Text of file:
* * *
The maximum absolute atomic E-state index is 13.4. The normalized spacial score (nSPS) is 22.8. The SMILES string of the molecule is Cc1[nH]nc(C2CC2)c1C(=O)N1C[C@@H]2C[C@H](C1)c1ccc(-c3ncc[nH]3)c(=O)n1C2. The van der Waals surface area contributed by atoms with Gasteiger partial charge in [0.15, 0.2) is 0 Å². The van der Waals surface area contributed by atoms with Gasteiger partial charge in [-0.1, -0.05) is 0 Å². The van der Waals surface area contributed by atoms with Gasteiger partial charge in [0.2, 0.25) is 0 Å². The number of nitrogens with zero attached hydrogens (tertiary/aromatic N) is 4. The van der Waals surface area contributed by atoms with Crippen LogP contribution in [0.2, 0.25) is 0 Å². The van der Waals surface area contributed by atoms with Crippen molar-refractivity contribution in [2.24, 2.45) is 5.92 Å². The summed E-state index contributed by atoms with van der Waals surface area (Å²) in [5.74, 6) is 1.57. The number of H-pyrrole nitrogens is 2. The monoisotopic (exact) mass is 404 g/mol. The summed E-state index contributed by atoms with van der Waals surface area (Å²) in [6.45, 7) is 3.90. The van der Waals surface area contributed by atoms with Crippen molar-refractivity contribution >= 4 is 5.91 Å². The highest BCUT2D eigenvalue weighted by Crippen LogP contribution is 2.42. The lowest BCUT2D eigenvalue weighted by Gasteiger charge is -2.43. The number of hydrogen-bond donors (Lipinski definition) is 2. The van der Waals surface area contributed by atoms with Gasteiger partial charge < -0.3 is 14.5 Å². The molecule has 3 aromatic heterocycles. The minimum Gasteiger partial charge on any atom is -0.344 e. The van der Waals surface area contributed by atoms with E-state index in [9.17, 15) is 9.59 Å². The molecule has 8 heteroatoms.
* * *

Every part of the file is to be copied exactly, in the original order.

The maximum absolute atomic E-state index is 13.4. The normalized spacial score (nSPS) is 22.8. The SMILES string of the molecule is Cc1[nH]nc(C2CC2)c1C(=O)N1C[C@@H]2C[C@H](C1)c1ccc(-c3ncc[nH]3)c(=O)n1C2. The van der Waals surface area contributed by atoms with Gasteiger partial charge in [0.15, 0.2) is 0 Å². The van der Waals surface area contributed by atoms with Gasteiger partial charge in [-0.1, -0.05) is 0 Å². The van der Waals surface area contributed by atoms with Gasteiger partial charge in [0.2, 0.25) is 0 Å². The number of nitrogens with zero attached hydrogens (tertiary/aromatic N) is 4. The van der Waals surface area contributed by atoms with Crippen LogP contribution in [0.2, 0.25) is 0 Å². The van der Waals surface area contributed by atoms with Crippen molar-refractivity contribution in [2.24, 2.45) is 5.92 Å². The summed E-state index contributed by atoms with van der Waals surface area (Å²) in [5.74, 6) is 1.57. The number of H-pyrrole nitrogens is 2. The monoisotopic (exact) mass is 404 g/mol. The summed E-state index contributed by atoms with van der Waals surface area (Å²) in [6.45, 7) is 3.90. The van der Waals surface area contributed by atoms with Crippen molar-refractivity contribution >= 4 is 5.91 Å². The highest BCUT2D eigenvalue weighted by Crippen LogP contribution is 2.42. The lowest BCUT2D eigenvalue weighted by Gasteiger charge is -2.43. The number of hydrogen-bond donors (Lipinski definition) is 2. The van der Waals surface area contributed by atoms with Gasteiger partial charge < -0.3 is 14.5 Å². The molecule has 3 aromatic heterocycles. The minimum Gasteiger partial charge on any atom is -0.344 e. The van der Waals surface area contributed by atoms with E-state index in [9.17, 15) is 9.59 Å². The molecule has 8 heteroatoms.